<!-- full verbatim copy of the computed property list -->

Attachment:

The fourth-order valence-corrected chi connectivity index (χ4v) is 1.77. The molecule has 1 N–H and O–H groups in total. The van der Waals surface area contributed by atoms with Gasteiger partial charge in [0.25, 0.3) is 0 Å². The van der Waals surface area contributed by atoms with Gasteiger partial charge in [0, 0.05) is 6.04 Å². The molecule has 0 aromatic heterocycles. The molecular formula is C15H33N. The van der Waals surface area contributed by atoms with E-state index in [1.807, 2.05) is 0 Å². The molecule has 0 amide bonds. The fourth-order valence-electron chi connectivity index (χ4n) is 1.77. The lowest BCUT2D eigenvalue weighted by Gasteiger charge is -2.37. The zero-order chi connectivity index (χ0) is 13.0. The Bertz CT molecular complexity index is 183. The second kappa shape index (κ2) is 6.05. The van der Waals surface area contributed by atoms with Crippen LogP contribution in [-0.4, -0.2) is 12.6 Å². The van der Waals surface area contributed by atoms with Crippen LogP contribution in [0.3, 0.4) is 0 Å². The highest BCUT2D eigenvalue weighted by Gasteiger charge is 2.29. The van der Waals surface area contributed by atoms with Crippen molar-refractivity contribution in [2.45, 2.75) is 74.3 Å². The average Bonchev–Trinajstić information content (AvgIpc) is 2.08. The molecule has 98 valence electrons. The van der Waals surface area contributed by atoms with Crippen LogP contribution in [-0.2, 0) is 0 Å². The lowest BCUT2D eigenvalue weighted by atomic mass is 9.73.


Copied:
The fourth-order valence-corrected chi connectivity index (χ4v) is 1.77. The molecule has 1 N–H and O–H groups in total. The van der Waals surface area contributed by atoms with Gasteiger partial charge in [0.25, 0.3) is 0 Å². The van der Waals surface area contributed by atoms with Gasteiger partial charge in [0, 0.05) is 6.04 Å². The molecule has 0 aromatic heterocycles. The molecular formula is C15H33N. The van der Waals surface area contributed by atoms with E-state index in [1.807, 2.05) is 0 Å². The molecule has 0 amide bonds. The fourth-order valence-electron chi connectivity index (χ4n) is 1.77. The lowest BCUT2D eigenvalue weighted by Gasteiger charge is -2.37. The zero-order chi connectivity index (χ0) is 13.0. The Bertz CT molecular complexity index is 183. The second kappa shape index (κ2) is 6.05. The van der Waals surface area contributed by atoms with Crippen LogP contribution in [-0.4, -0.2) is 12.6 Å². The van der Waals surface area contributed by atoms with Crippen LogP contribution in [0.3, 0.4) is 0 Å². The highest BCUT2D eigenvalue weighted by Gasteiger charge is 2.29. The van der Waals surface area contributed by atoms with Crippen molar-refractivity contribution in [2.45, 2.75) is 74.3 Å². The average Bonchev–Trinajstić information content (AvgIpc) is 2.08. The molecule has 98 valence electrons. The van der Waals surface area contributed by atoms with Crippen LogP contribution in [-0.2, 0) is 0 Å². The lowest BCUT2D eigenvalue weighted by atomic mass is 9.73.